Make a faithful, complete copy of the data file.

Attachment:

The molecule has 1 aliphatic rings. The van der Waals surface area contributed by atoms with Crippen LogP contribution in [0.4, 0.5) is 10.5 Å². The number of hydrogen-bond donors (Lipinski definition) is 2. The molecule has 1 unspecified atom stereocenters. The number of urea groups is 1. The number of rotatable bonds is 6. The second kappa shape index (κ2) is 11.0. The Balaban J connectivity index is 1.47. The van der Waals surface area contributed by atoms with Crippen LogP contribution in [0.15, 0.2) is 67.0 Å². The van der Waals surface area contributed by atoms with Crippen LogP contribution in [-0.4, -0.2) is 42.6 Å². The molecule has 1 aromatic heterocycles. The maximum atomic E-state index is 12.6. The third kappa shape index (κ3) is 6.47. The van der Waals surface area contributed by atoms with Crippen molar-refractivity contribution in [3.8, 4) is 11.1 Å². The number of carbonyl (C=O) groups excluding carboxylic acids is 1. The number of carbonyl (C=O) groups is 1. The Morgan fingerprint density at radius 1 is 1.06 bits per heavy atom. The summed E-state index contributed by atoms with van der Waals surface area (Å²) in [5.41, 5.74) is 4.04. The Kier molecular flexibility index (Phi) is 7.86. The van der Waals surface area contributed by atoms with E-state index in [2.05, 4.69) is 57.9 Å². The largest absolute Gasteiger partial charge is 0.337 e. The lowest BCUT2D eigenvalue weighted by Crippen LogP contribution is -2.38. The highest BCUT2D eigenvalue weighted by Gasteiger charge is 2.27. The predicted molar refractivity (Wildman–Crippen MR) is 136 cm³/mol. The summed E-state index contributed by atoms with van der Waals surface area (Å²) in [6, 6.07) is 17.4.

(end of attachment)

The molecule has 1 aliphatic rings. The van der Waals surface area contributed by atoms with Crippen LogP contribution in [0.4, 0.5) is 10.5 Å². The number of hydrogen-bond donors (Lipinski definition) is 2. The molecule has 1 unspecified atom stereocenters. The number of urea groups is 1. The number of rotatable bonds is 6. The second kappa shape index (κ2) is 11.0. The Balaban J connectivity index is 1.47. The van der Waals surface area contributed by atoms with Crippen LogP contribution in [0.15, 0.2) is 67.0 Å². The van der Waals surface area contributed by atoms with Crippen LogP contribution in [-0.4, -0.2) is 42.6 Å². The molecule has 1 aromatic heterocycles. The maximum atomic E-state index is 12.6. The third kappa shape index (κ3) is 6.47. The van der Waals surface area contributed by atoms with Crippen molar-refractivity contribution in [3.8, 4) is 11.1 Å². The number of carbonyl (C=O) groups excluding carboxylic acids is 1. The number of carbonyl (C=O) groups is 1. The Morgan fingerprint density at radius 1 is 1.06 bits per heavy atom. The summed E-state index contributed by atoms with van der Waals surface area (Å²) in [5.41, 5.74) is 4.04. The Kier molecular flexibility index (Phi) is 7.86. The van der Waals surface area contributed by atoms with E-state index in [2.05, 4.69) is 57.9 Å². The largest absolute Gasteiger partial charge is 0.337 e. The lowest BCUT2D eigenvalue weighted by Crippen LogP contribution is -2.38. The highest BCUT2D eigenvalue weighted by Gasteiger charge is 2.27. The predicted molar refractivity (Wildman–Crippen MR) is 136 cm³/mol. The summed E-state index contributed by atoms with van der Waals surface area (Å²) in [6, 6.07) is 17.4.